I actually do think that BTTF is interestingly relevant to this thread. If Telltale decides to make another game with a difficulty level similar to BTTF's, I think they genuinely would benefit from looking at the level of interactivity in the Humongous games. Almost everything you see in a Humongous game can be interacted with, and most of them just trigger fun little animations. The character doesn't even touch most of them, you just click on a stovepipe and bubbles come out, or you click on a tree and a squirrel runs around it, and stuff like that. The fun thing is you can usually click on several things in a row and the animations will all play at the same time. It's quite pleasant. And while that sort of thing might seem out of place in the BTTF universe, I think it would work in an "interactive storybook" kind of way if clicking on stuff just made it do something random, rather than just having most things be unclickable. Brings a bit more life to the world.

    I don't think there's any sense or any need for Telltale to license specific Humongous properties, but I do think that if they are going to go out of their way to make super-accessible games then it makes sense to include virtual toys that appeal to kids of all ages.

  • @Rather Dashing said: Telltale is already going above and beyond Humongous in terms of making games for children. Titles like Back to the Future don't even require that you have any idea what's going on to continue, as long as you can grasp the concept that clicking the largest and often only thing on screen is a good idea. Much of Back to the Future can be completed without LANGUAGE skills, and only really requires sufficient motor skills to move a pointer and click.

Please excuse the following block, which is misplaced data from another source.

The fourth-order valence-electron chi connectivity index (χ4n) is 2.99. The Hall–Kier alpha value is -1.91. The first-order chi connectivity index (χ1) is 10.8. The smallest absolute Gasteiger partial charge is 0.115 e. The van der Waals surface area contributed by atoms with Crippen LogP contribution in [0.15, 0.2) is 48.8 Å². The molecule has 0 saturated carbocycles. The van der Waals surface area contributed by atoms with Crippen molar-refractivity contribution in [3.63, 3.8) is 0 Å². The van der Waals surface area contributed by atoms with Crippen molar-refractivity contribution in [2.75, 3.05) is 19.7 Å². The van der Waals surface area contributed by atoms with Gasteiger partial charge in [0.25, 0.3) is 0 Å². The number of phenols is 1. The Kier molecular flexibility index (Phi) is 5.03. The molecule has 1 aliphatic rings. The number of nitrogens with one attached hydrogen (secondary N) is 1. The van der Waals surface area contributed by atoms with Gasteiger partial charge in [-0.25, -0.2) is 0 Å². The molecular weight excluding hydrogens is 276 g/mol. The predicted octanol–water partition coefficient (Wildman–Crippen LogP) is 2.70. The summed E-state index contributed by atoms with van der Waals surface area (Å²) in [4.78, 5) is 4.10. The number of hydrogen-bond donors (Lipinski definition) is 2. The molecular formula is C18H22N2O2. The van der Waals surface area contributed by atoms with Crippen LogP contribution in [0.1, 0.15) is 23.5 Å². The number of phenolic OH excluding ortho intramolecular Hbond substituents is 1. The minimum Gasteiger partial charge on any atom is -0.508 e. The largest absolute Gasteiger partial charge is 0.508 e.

I feel like if Telltale ended up curing cancer, Dashing would immediately be on the forums going "You know what disease Telltale should've cured? How easy BttF was!"

    Anyway, seeing the return of the old Humongous Entertainment games would be nice. (I'm nostalgia-ing pretty hard just thinking about them.) I doubt Atari would be willing to loan out the license, though. Then again, I once thought Activision would never do anything with King's Quest...

  • Are you guys really sure you want this terror of a ridiculously catchy song come to life again in the hearts of many children?

    Answer: Yes